Estrofem Tablets (Estradiol)

Estrofem is used for:

  • Hormone Replacement Therapy (HRT) for oestrogen deficiency symptoms in postmenopausal women.
  • Prevention of osteoporosis in postmenopausal women at high risk of future fractures, who are intolerant of, or contraindicated for, other medicinal products approved for the prevention of osteoporosis.

Pharmacist - M.B.A. (Public Health) D.I.C.

Estrofem Tablets (Estradiol)

What is Estrofem  Estrofem is a hormone…

Garvan J. Lynch
MBA (Public Health)

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What is Estrofem 

  • Estrofem is a hormone replacement therapy (HRT) that is used for the short-term symptomatic treatment of women who have had their womb surgically removed (which is called hysterectomy) and who have signs and symptoms of oestrogen deficiency.
  • A woman's last menstrual period is called the menopause and usually occurs between the ages of 45 and 55 years. Around the time of the menopause, the body slowly stops producing the two sex hormones called oestrogen and progesterone. Periods become irregular until they finally stop.
  • If a woman has surgical or natural menopause the production of these hormones is diminished or stopped.
  • Estrofem replaces the hormone called oestrogen which your body stops making after surgical or natural menopause.
  • The falling or reduced hormone levels may cause you to experience uncomfortable symptoms such as hot flushes, night sweats, sleeplessness, dry vagina, urinary problems, headaches, mood swings, lack of concentration or loss of energy.
  • The oestrogen in Estrofem relieves the symptoms caused by a lack of oestrogen.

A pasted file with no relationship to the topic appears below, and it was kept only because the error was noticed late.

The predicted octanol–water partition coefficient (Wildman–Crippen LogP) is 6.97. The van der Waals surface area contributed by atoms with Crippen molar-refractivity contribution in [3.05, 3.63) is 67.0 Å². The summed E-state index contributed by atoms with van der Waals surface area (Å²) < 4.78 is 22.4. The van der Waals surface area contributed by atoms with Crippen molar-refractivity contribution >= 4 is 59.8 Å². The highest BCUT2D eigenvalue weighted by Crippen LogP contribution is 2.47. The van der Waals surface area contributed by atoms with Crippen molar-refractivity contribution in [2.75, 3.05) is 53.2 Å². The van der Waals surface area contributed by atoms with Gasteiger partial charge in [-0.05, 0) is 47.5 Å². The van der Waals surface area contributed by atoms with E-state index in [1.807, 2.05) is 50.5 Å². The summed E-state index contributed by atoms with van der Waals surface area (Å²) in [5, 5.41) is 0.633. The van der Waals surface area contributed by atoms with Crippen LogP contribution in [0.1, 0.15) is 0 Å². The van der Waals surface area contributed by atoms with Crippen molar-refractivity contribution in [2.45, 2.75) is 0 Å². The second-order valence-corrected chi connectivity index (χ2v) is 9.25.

• If you have not had a hysterectomy your doctor may prescribe another medicine (a progesterone type medicine) to be taken with Estrofem for 10-14 days of your 28 day cycle. It is very important to take both medications exactly the way your doctor has prescribed.

If you have any questions about the combination of the two medicines please talk to your doctor.

Your doctor may have prescribed Estrofem for another reason. Ask your doctor if you have any questions about why Estrofem has been prescribed for you.

Before you take Estrofem

Do not take Estrofem if:

  • you are pregnant or suspect you may be pregnant, or you are breast-feeding
  • you know or suspect you have, or you have had, a tumour which depends on hormones (e.g. cancer of the breast or the lining of the womb)
  • you know or suspect you have, or you have had, breast cancer
  • you have recently developed liver disease; or you have a history of liver disease where your blood test results have not returned to normal
  • you have porphyria (a rare disease of blood pigments)
  • you have any unexplained vaginal bleeding
  • you have excessive thickening of the womb lining (endometrial hyperplasia) that is not being treated
  • you know that you are allergic to any of the ingredients in Estrofem
  • you have or ever had any kind of blood clots
  • you have a blood clotting disorder (such as protein C, protein S, or antithrombin deficiency)
  • you have pain in your calf and your leg is swelling
  • it is after the expiry date (Expiry) printed on the pack
  • the packaging is torn or shows signs of tampering

Tell your doctor if:

  • you have not had a hysterectomy, because another medicine may be more suitable for you
  • you have previously taken oestrogen by itself for menopausal symptoms and have not had a hysterectomy. The long-term use of oestrogen without a progesterone can increase the risk of cancer of the lining of the womb
  • you have a family history of blood clots
  • you are to be hospitalised or undergoing surgery, particularly where you are or will be off your feet for a long time. You may need to stop taking Estrofem 4 to 6 weeks before your operation, to reduce the risk of a blood clot
  • you have an intolerance to some specific sugars e.g. lactose (found in milk and milk products). Estrofem tablets contain lactose